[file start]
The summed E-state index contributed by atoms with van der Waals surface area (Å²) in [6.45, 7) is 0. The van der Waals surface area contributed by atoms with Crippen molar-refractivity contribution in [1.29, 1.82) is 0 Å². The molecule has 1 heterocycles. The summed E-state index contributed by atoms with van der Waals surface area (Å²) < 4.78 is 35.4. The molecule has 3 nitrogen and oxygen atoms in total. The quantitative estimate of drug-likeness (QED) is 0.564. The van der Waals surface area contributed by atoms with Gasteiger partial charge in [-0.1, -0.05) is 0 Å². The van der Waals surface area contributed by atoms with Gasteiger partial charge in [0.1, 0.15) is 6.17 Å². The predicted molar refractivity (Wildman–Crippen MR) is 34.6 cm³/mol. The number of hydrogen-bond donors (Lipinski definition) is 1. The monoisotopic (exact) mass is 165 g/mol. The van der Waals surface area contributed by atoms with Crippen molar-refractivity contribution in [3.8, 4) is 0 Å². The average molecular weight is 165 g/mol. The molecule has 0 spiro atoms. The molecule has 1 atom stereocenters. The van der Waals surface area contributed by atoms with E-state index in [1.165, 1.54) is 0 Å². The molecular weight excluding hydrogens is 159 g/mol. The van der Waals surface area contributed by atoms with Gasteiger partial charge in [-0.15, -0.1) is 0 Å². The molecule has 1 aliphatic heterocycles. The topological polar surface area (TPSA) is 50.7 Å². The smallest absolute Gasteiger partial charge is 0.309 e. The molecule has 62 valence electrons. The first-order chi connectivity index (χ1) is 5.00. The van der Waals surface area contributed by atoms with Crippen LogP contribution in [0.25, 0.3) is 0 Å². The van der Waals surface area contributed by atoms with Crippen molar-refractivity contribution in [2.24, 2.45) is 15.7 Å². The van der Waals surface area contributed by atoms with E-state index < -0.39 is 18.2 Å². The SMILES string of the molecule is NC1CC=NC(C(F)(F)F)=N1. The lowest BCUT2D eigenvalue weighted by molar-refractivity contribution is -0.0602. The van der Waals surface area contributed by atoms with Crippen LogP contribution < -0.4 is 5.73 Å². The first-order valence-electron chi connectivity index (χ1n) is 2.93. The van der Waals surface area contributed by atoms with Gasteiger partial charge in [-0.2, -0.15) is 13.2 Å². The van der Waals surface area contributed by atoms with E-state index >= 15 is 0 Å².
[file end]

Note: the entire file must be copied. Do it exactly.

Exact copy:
The summed E-state index contributed by atoms with van der Waals surface area (Å²) in [6.45, 7) is 0. The van der Waals surface area contributed by atoms with Crippen molar-refractivity contribution in [1.29, 1.82) is 0 Å². The molecule has 1 heterocycles. The summed E-state index contributed by atoms with van der Waals surface area (Å²) < 4.78 is 35.4. The molecule has 3 nitrogen and oxygen atoms in total. The quantitative estimate of drug-likeness (QED) is 0.564. The van der Waals surface area contributed by atoms with Gasteiger partial charge in [-0.1, -0.05) is 0 Å². The van der Waals surface area contributed by atoms with Gasteiger partial charge in [0.1, 0.15) is 6.17 Å². The predicted molar refractivity (Wildman–Crippen MR) is 34.6 cm³/mol. The number of hydrogen-bond donors (Lipinski definition) is 1. The monoisotopic (exact) mass is 165 g/mol. The van der Waals surface area contributed by atoms with Crippen molar-refractivity contribution in [3.8, 4) is 0 Å². The average molecular weight is 165 g/mol. The molecule has 0 spiro atoms. The molecule has 1 atom stereocenters. The van der Waals surface area contributed by atoms with E-state index in [1.165, 1.54) is 0 Å². The molecular weight excluding hydrogens is 159 g/mol. The van der Waals surface area contributed by atoms with Gasteiger partial charge in [-0.15, -0.1) is 0 Å². The molecule has 1 aliphatic heterocycles. The topological polar surface area (TPSA) is 50.7 Å². The smallest absolute Gasteiger partial charge is 0.309 e. The molecule has 62 valence electrons. The first-order chi connectivity index (χ1) is 5.00. The van der Waals surface area contributed by atoms with Crippen LogP contribution in [0.25, 0.3) is 0 Å². The van der Waals surface area contributed by atoms with Crippen molar-refractivity contribution in [2.24, 2.45) is 15.7 Å². The van der Waals surface area contributed by atoms with E-state index < -0.39 is 18.2 Å². The SMILES string of the molecule is NC1CC=NC(C(F)(F)F)=N1. The lowest BCUT2D eigenvalue weighted by molar-refractivity contribution is -0.0602. The van der Waals surface area contributed by atoms with Crippen LogP contribution < -0.4 is 5.73 Å². The first-order valence-electron chi connectivity index (χ1n) is 2.93. The van der Waals surface area contributed by atoms with Gasteiger partial charge in [-0.2, -0.15) is 13.2 Å². The van der Waals surface area contributed by atoms with E-state index >= 15 is 0 Å².